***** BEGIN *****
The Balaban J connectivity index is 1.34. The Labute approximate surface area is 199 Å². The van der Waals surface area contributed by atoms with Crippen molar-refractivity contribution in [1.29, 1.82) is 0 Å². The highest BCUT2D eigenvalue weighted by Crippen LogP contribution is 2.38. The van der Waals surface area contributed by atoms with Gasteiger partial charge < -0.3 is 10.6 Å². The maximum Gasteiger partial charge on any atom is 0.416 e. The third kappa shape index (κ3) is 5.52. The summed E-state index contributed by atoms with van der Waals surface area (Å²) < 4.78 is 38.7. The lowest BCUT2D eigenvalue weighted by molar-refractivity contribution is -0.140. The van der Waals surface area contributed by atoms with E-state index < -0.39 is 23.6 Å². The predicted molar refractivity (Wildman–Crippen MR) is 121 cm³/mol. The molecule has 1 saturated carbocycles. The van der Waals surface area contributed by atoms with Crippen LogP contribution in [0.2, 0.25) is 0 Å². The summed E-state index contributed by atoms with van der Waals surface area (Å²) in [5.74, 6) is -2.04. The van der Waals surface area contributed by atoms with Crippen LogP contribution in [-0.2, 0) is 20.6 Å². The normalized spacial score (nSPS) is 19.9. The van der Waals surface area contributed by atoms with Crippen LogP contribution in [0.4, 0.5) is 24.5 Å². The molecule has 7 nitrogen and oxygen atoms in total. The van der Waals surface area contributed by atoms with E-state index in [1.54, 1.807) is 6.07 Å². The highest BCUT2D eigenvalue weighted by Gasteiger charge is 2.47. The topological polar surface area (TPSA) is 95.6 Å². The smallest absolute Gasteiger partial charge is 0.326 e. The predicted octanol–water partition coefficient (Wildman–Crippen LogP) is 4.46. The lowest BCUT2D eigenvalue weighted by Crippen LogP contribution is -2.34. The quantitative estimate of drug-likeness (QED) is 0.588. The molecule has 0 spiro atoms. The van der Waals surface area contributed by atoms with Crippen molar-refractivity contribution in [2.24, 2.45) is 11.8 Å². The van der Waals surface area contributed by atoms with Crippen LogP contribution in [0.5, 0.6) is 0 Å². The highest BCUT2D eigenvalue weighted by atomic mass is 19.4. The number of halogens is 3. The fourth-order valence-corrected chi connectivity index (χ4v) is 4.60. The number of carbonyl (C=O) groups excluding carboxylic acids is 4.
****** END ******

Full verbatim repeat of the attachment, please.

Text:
The Balaban J connectivity index is 1.34. The Labute approximate surface area is 199 Å². The van der Waals surface area contributed by atoms with Crippen molar-refractivity contribution in [1.29, 1.82) is 0 Å². The highest BCUT2D eigenvalue weighted by Crippen LogP contribution is 2.38. The van der Waals surface area contributed by atoms with Gasteiger partial charge < -0.3 is 10.6 Å². The maximum Gasteiger partial charge on any atom is 0.416 e. The third kappa shape index (κ3) is 5.52. The summed E-state index contributed by atoms with van der Waals surface area (Å²) < 4.78 is 38.7. The lowest BCUT2D eigenvalue weighted by molar-refractivity contribution is -0.140. The van der Waals surface area contributed by atoms with E-state index < -0.39 is 23.6 Å². The predicted molar refractivity (Wildman–Crippen MR) is 121 cm³/mol. The molecule has 1 saturated carbocycles. The van der Waals surface area contributed by atoms with Crippen LogP contribution in [0.2, 0.25) is 0 Å². The summed E-state index contributed by atoms with van der Waals surface area (Å²) in [5.74, 6) is -2.04. The van der Waals surface area contributed by atoms with Crippen LogP contribution in [-0.2, 0) is 20.6 Å². The normalized spacial score (nSPS) is 19.9. The van der Waals surface area contributed by atoms with Crippen LogP contribution in [0.4, 0.5) is 24.5 Å². The molecule has 7 nitrogen and oxygen atoms in total. The van der Waals surface area contributed by atoms with E-state index in [1.54, 1.807) is 6.07 Å². The highest BCUT2D eigenvalue weighted by Gasteiger charge is 2.47. The topological polar surface area (TPSA) is 95.6 Å². The smallest absolute Gasteiger partial charge is 0.326 e. The predicted octanol–water partition coefficient (Wildman–Crippen LogP) is 4.46. The lowest BCUT2D eigenvalue weighted by Crippen LogP contribution is -2.34. The quantitative estimate of drug-likeness (QED) is 0.588. The molecule has 0 spiro atoms. The van der Waals surface area contributed by atoms with Crippen molar-refractivity contribution in [2.24, 2.45) is 11.8 Å². The van der Waals surface area contributed by atoms with Crippen LogP contribution in [0.5, 0.6) is 0 Å². The highest BCUT2D eigenvalue weighted by atomic mass is 19.4. The number of halogens is 3. The fourth-order valence-corrected chi connectivity index (χ4v) is 4.60. The number of carbonyl (C=O) groups excluding carboxylic acids is 4.